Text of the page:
Q. What are the main goals of emergency dental care?
A. In general, there are three main goals for immediate treatment. One is to relieve pain. Another is to save any teeth in danger, and the third goal is to stop or prevent infection.
Q. Why is a dental infection considered an emergency?
A. Untreated infection can quickly result in serious problems. An oral infection requires immediate dental care because the infection can spread to other areas of the body. Swelling, pain, nausea, fever, and pockets of pus indicate that emergency care is required right away.
Q. Is a cut inside the mouth an emergency?
A. A cut may or may not need emergency attention. The area should be cleaned, and the bleeding should stop with gauze and pressure. However, if the cut is large and the bleeding does not stop, the person may need emergency dental care.
Q. If a temporary restoration falls off, do I need emergency dental care?
A. It depends on how it happened. Denture adhesive may be used to fit the restoration back in place until a regular appointment is made. However, if trauma caused it to fall out and there is pain and bleeding, it is an emergency.
Q. Will a patient still need to make a regular appointment?
A. Emergency dentists do everything they can to fix an acute situation. However, along with emergency dental care, the patient will probably need to make a regular appointment for additional treatment. Even if additional procedures are not necessary, a follow-up dental appointment is usually required.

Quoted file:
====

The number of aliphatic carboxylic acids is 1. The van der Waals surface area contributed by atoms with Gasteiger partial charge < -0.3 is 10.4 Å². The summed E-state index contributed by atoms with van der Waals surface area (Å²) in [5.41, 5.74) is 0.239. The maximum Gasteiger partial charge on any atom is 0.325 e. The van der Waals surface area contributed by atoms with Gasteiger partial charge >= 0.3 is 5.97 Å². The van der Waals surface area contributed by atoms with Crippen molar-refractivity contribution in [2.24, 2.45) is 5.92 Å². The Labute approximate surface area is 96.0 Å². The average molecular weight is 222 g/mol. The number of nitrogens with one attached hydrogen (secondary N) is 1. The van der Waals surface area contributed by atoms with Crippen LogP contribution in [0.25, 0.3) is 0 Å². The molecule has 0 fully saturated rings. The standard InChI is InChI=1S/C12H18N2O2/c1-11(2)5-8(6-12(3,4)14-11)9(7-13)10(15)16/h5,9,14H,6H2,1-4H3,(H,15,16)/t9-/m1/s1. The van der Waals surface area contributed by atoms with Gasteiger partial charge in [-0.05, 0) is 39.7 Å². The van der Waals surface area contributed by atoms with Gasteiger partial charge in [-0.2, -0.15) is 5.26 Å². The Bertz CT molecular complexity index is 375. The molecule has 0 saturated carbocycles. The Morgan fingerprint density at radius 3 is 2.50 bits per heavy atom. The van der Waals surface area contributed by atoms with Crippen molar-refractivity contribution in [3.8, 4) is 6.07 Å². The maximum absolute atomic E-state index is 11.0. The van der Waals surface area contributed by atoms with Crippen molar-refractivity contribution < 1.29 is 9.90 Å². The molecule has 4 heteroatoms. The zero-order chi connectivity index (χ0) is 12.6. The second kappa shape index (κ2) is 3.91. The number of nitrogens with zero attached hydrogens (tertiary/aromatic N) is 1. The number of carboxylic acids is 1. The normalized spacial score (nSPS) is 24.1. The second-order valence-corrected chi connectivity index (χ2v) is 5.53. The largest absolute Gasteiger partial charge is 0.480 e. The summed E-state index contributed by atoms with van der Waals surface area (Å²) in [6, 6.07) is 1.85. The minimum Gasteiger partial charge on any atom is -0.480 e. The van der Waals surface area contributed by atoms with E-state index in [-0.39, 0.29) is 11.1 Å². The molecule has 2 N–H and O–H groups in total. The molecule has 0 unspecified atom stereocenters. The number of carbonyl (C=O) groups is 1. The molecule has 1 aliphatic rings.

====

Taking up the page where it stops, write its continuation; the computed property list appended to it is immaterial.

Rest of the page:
Quality Dental Services Can Transform Your Smile
By visiting us as soon as possible, our team can help get you the professional treatment you need. Instead of waiting around and allowing the symptoms to get worse, we can provide you with treatment options.
Dental Emergency Terminology
- Impacted Wisdom Tooth
- An impacted wisdom tooth is a tooth that does not erupt from the gums properly that can cause pain and become infected without professional extraction.
- Lateral Luxation
- Lateral luxation is the displacement of a tooth that moves it in the wrong direction while it is still attached to the gums.
- Tooth Avulsion
- Tooth avulsion is when the tooth completely displaces from the socket due to an accident or other health issues. We can replant the tooth if the patient seeks immediate care.
Call Us Today
Fast care for a dental emergency can be crucial. If in doubt about whether you are experiencing a dental emergency, call us at 602-466-9906 for an appointment in our Phoenix office.
Helpful Related Links
- American Dental Association (ADA). Glossary of Dental Clinical Terms. 2022
- American Academy of Cosmetic Dentistry® (AACD). Home Page. 2022
- Colgate®. Lost Filling Or Crown. 2022
- Orajel™. Toothache & Denture Pain Relief. 2022
- WebMD. WebMD’s Oral Care Guide. 2022
About our business, license, and website security
- Dental 32 was established in 2019.